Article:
Law Assignment – Contract Law

The main issues are whether or not the court would consider that the restrictive covenant in issue is void for contrary to public policy. The relevant legal principles are: A covenant must be no wider than is necessary to protect the legitimate interest of the employer. Attempting to stifle competition is impermissible and it is irrelevant that the employer taught the ex-employee everything he knows. The court area particular to prevent contracts, which seek to prevent an employee from practicing his livelihood. The courts have regard to three facts: -The period during which the restriction purports to apply.

-The geographical area in which the restriction purports to apply. -The scope of the restriction. Ho Wing-cheong t/a Hong Leong Securities v. Graham Margot (1987) D worked as a stockbroker for P. There was a covenant that D could not seek employment with any other securities firms within 3 years after leaving this employment. Held: 3 years was too long to protect P’s legitimate interests. More latitude may be allowed, where the restraint is directed solely towards protecting a company’s goodwill by prohibiting solicitation of established clients.

A contract in restraint of trade is prima facie void: Esso Petroleum Co Ltd v Harper’s Garage (Stourport) Ltd (1968) Any term of a contract restraining trade is void except where it is shown to be reasonable and the court will not uphold a contract with such a term unless that term can be released. Kao Lee & Yip v. Edwards (1994) D worked with P solicitor firm as a salaried partner. The agreement contained a clause that if D left P, could not work as a solicitor for 5 years in the whole world. Held: The covenant was too wide in terms of both scope and duration and was void.

Applying the above legal principles it would appear that the restrictive covenant to the effect that Andrew is not allowed to work for another accounting firm in Hong Kong for a period of 3 months after the termination of employment is not too long and therefore is not void on the grounds of contrary to public policy. Part B (i) The main issue here lies in whether or not Fred’s silence (by not returning to Derrick) is amounted to acceptance of goods, i. e. the book and hence, has to pay Derrick $500. According to the law, acceptance is ‘an absolute and unqualified consent to all the terms of the offer’.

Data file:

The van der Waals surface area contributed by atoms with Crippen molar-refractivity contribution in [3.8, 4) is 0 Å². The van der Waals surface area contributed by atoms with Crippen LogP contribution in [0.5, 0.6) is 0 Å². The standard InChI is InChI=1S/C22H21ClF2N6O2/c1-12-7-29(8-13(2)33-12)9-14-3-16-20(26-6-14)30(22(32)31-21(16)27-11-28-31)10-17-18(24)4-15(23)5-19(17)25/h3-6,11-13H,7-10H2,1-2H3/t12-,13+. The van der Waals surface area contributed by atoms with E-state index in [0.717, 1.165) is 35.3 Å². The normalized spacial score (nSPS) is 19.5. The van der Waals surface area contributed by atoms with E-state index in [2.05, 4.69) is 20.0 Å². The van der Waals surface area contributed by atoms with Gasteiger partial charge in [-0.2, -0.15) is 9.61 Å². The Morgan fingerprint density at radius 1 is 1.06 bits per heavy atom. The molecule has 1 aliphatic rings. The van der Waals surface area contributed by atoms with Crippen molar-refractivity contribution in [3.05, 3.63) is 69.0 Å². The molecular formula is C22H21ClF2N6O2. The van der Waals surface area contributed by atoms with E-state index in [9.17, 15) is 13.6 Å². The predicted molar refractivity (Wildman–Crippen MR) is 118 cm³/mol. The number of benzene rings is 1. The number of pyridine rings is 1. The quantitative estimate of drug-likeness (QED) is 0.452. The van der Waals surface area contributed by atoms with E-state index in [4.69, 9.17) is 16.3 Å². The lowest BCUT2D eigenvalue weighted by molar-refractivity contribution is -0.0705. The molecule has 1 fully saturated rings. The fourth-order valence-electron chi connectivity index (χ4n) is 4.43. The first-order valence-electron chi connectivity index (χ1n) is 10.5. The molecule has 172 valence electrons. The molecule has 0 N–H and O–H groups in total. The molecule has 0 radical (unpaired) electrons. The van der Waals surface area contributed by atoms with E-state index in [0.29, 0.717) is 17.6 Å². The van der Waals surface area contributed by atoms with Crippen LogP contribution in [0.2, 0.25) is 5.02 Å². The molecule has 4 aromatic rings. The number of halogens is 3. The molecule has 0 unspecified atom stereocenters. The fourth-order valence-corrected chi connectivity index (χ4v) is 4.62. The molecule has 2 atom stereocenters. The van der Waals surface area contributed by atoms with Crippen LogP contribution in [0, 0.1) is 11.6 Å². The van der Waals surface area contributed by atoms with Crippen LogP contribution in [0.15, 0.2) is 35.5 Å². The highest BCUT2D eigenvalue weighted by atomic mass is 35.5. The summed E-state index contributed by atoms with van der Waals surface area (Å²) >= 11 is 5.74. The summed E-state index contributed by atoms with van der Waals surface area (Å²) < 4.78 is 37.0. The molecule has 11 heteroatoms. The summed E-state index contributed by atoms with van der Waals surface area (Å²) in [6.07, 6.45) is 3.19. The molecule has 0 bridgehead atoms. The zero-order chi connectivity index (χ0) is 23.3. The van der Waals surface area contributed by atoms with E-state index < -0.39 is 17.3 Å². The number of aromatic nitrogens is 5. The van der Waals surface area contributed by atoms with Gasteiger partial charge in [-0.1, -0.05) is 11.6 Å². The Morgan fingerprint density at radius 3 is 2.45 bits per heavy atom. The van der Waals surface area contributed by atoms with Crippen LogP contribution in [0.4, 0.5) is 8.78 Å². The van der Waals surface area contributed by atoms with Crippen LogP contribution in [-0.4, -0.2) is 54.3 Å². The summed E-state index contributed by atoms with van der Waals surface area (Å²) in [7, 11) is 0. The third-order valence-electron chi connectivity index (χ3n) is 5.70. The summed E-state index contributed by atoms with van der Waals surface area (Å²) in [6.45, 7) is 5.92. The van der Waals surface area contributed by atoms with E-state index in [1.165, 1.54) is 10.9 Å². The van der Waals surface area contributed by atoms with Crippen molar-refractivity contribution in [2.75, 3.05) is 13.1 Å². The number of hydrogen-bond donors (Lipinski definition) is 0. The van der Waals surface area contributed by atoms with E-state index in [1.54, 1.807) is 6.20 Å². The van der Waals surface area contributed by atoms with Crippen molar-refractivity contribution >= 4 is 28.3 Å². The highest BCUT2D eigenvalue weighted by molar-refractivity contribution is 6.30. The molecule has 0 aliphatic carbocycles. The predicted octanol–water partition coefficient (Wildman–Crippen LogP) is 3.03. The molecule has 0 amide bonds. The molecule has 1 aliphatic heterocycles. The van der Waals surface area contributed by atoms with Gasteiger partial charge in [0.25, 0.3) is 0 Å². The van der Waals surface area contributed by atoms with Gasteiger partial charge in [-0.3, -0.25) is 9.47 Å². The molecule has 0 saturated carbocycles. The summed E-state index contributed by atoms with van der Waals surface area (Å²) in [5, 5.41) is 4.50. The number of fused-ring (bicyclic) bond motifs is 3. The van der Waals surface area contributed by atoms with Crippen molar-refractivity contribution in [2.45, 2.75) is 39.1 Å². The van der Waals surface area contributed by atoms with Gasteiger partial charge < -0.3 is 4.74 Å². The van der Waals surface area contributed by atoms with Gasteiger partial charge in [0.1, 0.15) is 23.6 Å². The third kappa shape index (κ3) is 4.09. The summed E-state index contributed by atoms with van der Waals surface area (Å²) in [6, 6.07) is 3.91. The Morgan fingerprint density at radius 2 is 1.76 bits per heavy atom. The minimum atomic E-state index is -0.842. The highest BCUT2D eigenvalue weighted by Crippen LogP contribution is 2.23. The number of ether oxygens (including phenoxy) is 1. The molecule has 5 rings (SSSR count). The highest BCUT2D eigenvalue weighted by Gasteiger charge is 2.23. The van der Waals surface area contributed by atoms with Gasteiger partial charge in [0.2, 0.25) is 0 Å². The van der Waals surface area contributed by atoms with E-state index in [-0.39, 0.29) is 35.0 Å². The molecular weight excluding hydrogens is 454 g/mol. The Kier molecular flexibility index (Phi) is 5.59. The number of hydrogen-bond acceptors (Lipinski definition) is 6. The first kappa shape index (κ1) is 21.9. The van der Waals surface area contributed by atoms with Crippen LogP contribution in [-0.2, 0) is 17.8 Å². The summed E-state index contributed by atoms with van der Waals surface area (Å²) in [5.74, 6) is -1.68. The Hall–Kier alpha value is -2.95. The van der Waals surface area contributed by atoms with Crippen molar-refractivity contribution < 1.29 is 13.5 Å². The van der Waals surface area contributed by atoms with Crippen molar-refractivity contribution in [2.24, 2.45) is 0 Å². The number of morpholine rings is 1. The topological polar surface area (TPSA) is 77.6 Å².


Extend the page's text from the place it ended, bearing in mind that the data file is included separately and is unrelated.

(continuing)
Any attempt to vary the terms of the offer, may amount to a counter offer, destroying the original offer. If there is no stipulated method of acceptance, then the offeree can accept by any reasonable method, which can include conduct. Brogden v Metropolitan Railway (1877) D did not expressly agree to take coal under a contact setting out terms, but deliveries and had paid initially on the terms. Held: Acceptance was implied by conducts. If there is a stipulated method like acceptance must be in writing, the offeree must use the method.

There are exceptions that silence cannot be an acceptance and an alternative equally effective acceptance. Felthouse v. Bindley (1862) Negotiation regarding the price of a house. P wrote: “If I do not hear from you, I consider the house is mine”. D did not reply. Held: D’s silence did not constitute an acceptance to the offer by P. Applying the above legal principles, it would appear that Fred’s silence could imply acceptance by conduct. Since on the letter, there was a clear requirement of returning the book to Derrick if Fred did not want the book within 7days.